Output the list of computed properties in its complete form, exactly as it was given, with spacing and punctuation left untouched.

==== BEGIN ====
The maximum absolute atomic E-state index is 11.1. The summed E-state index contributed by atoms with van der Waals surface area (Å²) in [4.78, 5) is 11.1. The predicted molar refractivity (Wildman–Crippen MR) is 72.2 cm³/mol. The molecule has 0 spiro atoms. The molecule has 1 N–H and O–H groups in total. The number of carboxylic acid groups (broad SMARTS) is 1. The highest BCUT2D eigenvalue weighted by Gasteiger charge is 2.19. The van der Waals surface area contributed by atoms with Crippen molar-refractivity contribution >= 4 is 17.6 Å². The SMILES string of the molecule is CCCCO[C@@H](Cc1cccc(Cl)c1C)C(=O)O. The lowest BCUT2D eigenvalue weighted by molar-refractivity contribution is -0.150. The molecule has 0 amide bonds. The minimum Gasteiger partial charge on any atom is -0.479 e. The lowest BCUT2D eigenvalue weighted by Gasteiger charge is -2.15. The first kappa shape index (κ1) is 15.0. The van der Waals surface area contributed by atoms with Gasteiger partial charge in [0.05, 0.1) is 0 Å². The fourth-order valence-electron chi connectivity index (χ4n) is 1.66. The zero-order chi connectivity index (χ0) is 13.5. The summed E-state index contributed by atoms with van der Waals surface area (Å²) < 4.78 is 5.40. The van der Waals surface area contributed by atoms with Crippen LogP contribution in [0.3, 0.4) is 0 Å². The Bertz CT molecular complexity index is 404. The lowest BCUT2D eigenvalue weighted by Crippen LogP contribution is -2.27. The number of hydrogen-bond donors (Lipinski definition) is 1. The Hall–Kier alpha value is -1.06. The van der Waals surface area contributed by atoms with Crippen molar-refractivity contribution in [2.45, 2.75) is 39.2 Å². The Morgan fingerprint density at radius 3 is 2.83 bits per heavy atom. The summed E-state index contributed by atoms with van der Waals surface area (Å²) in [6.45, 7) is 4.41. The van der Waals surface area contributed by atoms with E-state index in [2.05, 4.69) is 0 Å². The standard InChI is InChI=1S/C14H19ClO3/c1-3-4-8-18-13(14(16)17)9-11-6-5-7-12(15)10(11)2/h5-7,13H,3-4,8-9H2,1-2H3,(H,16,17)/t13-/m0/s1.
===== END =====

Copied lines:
The maximum absolute atomic E-state index is 11.1. The summed E-state index contributed by atoms with van der Waals surface area (Å²) in [4.78, 5) is 11.1. The predicted molar refractivity (Wildman–Crippen MR) is 72.2 cm³/mol. The molecule has 0 spiro atoms. The molecule has 1 N–H and O–H groups in total. The number of carboxylic acid groups (broad SMARTS) is 1. The highest BCUT2D eigenvalue weighted by Gasteiger charge is 2.19. The van der Waals surface area contributed by atoms with Crippen molar-refractivity contribution >= 4 is 17.6 Å². The SMILES string of the molecule is CCCCO[C@@H](Cc1cccc(Cl)c1C)C(=O)O. The lowest BCUT2D eigenvalue weighted by molar-refractivity contribution is -0.150. The molecule has 0 amide bonds. The minimum Gasteiger partial charge on any atom is -0.479 e. The lowest BCUT2D eigenvalue weighted by Gasteiger charge is -2.15. The first kappa shape index (κ1) is 15.0. The van der Waals surface area contributed by atoms with Gasteiger partial charge in [0.05, 0.1) is 0 Å². The fourth-order valence-electron chi connectivity index (χ4n) is 1.66. The zero-order chi connectivity index (χ0) is 13.5. The summed E-state index contributed by atoms with van der Waals surface area (Å²) < 4.78 is 5.40. The van der Waals surface area contributed by atoms with Crippen LogP contribution in [0.3, 0.4) is 0 Å². The Bertz CT molecular complexity index is 404. The lowest BCUT2D eigenvalue weighted by Crippen LogP contribution is -2.27. The number of hydrogen-bond donors (Lipinski definition) is 1. The Hall–Kier alpha value is -1.06. The van der Waals surface area contributed by atoms with Crippen molar-refractivity contribution in [2.45, 2.75) is 39.2 Å². The Morgan fingerprint density at radius 3 is 2.83 bits per heavy atom. The summed E-state index contributed by atoms with van der Waals surface area (Å²) in [6.45, 7) is 4.41. The van der Waals surface area contributed by atoms with E-state index in [2.05, 4.69) is 0 Å². The standard InChI is InChI=1S/C14H19ClO3/c1-3-4-8-18-13(14(16)17)9-11-6-5-7-12(15)10(11)2/h5-7,13H,3-4,8-9H2,1-2H3,(H,16,17)/t13-/m0/s1.